Sunday, October 17, 2010

Stars of a different type

Wow, when did this become a productive suffix?

  • Rhee is a Grade-A edu-lebrity [#]
  • [Y]ou're far more likely to be picking through the sausage-makings as they just sort of spray willy-nilly out of the meat grinder of news-lebrity that has replaced the news. [#]
  • Ever want to know what it's like to log into Twitter as your favorite Twitter-lebrity? [#]
  • And there are perks to being a bona fide Z-lebrity [#]
  • Bornstein refers to herself as a "sub-lebrity" [#]

Update 9 April 2011: Here's a nice one: "'Glee' piano player happy as a 'sub-lebrity'. (Brad Ellis in the background of "Glee" as the club's accompanist.)

There's also C-lebrity, which appears in a number of guises, but most popularly as the name of a song by Queen, which of course dates it considerably. But it's unclear to me whether this is really intended to mean anything other than celebrity.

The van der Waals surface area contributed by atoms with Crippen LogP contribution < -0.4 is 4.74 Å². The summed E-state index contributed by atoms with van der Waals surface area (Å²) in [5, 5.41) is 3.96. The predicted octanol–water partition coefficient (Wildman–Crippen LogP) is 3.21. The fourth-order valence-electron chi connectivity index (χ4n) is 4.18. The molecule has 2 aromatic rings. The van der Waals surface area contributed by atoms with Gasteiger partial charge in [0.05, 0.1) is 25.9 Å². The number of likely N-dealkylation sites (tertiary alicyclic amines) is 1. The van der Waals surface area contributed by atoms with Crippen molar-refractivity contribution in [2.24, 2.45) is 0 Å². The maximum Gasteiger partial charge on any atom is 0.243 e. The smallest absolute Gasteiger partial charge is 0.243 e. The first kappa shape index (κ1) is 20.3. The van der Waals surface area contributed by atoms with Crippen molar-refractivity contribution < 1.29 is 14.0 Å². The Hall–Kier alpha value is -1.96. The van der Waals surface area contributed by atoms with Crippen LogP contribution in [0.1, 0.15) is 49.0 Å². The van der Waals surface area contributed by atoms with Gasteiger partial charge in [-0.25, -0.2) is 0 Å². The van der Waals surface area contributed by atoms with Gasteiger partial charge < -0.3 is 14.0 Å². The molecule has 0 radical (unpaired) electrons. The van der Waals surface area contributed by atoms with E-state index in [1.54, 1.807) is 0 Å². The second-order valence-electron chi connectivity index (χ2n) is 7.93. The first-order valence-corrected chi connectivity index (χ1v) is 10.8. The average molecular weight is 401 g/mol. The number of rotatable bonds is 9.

Anyway, this is another cran-morphy rejiggering of the morphological elements of the original, in which celebr is the nominal root, but in which -lebrity becomes instead the productive bit. (See also cheese-burger etc.)

These all strike me as pretty clever, but my sense is that they work better in written language than said out loud. A number of them are a bit awkward to say, possibly because they end up with sound sequences that don't entirely work -- news-lebrity, Twitter-lebrity. In the examples that are easier to pronounce (Z-lebrity, sub-lebrity), the aural resemblance to the original would require very careful enunciation to get across the point of the new formation. Still, it's always handy to have some new materials for making words.

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